Google companies

Social media companies may resist Turkey’s new ‘disinformation law’

Reuters

Social media companies are unlikely to fully comply with Turkey’s new law requiring them to remove ‘misinformation’ content and share user data with authorities, analysts say, raising specter of possible disruption of the platform ahead of next year’s elections.

Facebook, Twitter, Google and others are required to fully comply with the law by next April or risk potential advertising bans and possible bandwidth cuts, posing a dilemma for companies ahead of elections scheduled for June.

Analysts and consultants said the companies have global privacy standards that they are unlikely to violate in Turkey, as it could set dangerous precedents for other countries seeking to exert control over social platforms.

“Some of these companies are unlikely to comply with the law,” said Sinan Ülgen, founding partner of Istanbul Economics, which consults on regulatory and legal affairs.

It’s “because of the onerous requirements and what it would mean for their privacy and data privacy standards, and also to set a precedent that can be used in other jurisdictions,” he said.

Under the law, which took effect this week, companies must share user information with authorities if they post content that constitutes a crime, including misleading information.

Social media companies are required to appoint Turkish representatives. They face bandwidth throttling of up to 90% immediately after a court order if the representative fails to provide information to the authorities.

Critics of the law say it could tighten the government’s grip on social media, one of the last bastions of free speech and dissent in Turkey after 20 years of rule by President Recep Tayyip Erdoğan and of his ruling party, the Justice and Development Party (AKP).

The AKP and its nationalist allies supported the law. The opposition has dubbed it “the censorship law” and says it could influence the June parliamentary and presidential elections, which polls show Erdogan could lose.

The law has mainly been criticized for imposing prison terms on social media users and journalists spreading “disinformation”, but it also builds on legislation imposed on social media companies in 2020, with measures much more stringent.

For example, companies will be held “directly responsible” for “illegal” content and tags if they do not remove them within four hours of the authorities’ request.

Social media is already under strict scrutiny, with people frequently put on trial for posts such as those criticizing Turkey’s incursions into Syria or seen as insulting the president.

A Reuters investigation recently showed how pressure from the authorities and self-censorship have turned Turkey’s mainstream media into a tight chain of command of government-sanctioned headlines.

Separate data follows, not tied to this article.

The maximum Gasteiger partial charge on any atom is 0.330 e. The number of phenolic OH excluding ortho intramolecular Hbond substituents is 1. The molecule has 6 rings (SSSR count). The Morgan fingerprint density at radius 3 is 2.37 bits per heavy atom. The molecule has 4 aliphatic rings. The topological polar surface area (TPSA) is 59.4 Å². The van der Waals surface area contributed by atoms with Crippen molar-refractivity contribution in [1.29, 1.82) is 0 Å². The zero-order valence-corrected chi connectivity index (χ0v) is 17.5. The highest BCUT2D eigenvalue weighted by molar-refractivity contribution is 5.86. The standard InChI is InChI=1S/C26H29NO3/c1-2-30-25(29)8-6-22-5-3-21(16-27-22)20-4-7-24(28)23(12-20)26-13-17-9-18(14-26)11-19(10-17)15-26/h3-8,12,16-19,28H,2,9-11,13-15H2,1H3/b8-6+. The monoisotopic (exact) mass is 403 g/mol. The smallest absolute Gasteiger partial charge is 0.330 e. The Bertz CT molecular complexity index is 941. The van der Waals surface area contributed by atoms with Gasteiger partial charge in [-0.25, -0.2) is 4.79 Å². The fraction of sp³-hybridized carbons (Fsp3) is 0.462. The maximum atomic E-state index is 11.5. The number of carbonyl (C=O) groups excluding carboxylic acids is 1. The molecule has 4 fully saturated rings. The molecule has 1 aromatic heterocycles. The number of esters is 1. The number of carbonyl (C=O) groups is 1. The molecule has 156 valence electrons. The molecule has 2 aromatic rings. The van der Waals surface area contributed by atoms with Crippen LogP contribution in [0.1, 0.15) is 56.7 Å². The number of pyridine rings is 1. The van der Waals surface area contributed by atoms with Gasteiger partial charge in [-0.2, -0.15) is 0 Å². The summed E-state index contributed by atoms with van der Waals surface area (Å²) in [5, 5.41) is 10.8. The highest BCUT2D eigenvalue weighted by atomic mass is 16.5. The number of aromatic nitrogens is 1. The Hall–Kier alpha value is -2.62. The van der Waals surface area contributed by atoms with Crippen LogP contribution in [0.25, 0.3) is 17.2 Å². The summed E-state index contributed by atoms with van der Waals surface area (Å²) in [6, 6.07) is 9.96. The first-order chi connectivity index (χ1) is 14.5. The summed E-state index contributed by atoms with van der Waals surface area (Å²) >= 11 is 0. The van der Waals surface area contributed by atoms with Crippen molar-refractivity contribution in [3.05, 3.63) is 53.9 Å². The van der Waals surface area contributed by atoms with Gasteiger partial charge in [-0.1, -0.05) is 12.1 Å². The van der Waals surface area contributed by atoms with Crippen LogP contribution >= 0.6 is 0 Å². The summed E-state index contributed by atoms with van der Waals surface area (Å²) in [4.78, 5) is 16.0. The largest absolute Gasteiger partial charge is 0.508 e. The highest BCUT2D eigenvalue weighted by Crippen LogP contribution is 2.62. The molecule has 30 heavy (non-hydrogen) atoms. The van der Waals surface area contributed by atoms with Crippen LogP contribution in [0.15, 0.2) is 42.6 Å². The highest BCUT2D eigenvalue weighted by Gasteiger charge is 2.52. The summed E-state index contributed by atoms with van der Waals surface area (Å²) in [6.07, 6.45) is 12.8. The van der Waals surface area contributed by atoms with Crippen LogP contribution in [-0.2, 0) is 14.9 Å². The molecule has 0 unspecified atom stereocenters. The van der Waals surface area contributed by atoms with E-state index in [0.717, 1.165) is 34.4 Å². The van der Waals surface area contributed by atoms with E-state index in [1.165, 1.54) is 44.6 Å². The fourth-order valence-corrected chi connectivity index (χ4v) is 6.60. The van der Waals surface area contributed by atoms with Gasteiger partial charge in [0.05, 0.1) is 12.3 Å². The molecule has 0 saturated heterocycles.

Social media companies have so far been able to comply with the 2020 law by creating small corporate entities in Turkey that they could easily withdraw if pressured, said cyber rights expert and professor Yaman Akdeniz. at Istanbul Bilgi University.

These laws were a “soft transition” but now the government has made them much more serious with the new bill, he added.

“If you accept all of this, you are part of law enforcement because you are expected to help with everything,” he said.

Companies can be fined up to 3% of their worldwide turnover if they fail to comply with the law, as well as advertising bans.

Akdeniz said authorities are unlikely to impose penalties such as strangulation immediately, but will start with smaller steps such as fines. However, he said the possibility of tougher measures poses a constant threat to businesses.

Twitter declined to comment on its approach to the law. Meta Platforms, owner of Facebook, Google’s Alphabet and Tiktok did not respond to requests for comment.

Sezen Yeşil, Meta’s public policy director for Turkey and Azerbaijan, told a parliamentary committee in June that there were uncertainties about how the laws will be implemented.

Pelin Kuzey Karaman, director of government relations and public policy for Google in Turkey, told the commission he had made “maximum efforts” to comply with the 2020 law.

“Unfortunately, those efforts that we made at the maximum level only 1.5 to 2 years ago will be almost in vain…with the bill. As Google, we really see this as a sad development”, she said. according to the minutes of the meeting.

Under the new law, providers of network services such as Meta-owned messaging app WhatsApp, which is ubiquitous in Turkey, are also required to set up a local business. The law places them under the authority of the Information and Communications Technology Authority (ICTA), which can block them if they operate without permission.

“I think (the law) is like a wish list – they put everything they can think of on it,” Akdeniz said. “There is an attempt to regulate social media platforms which could be a model law for authoritarian regimes.”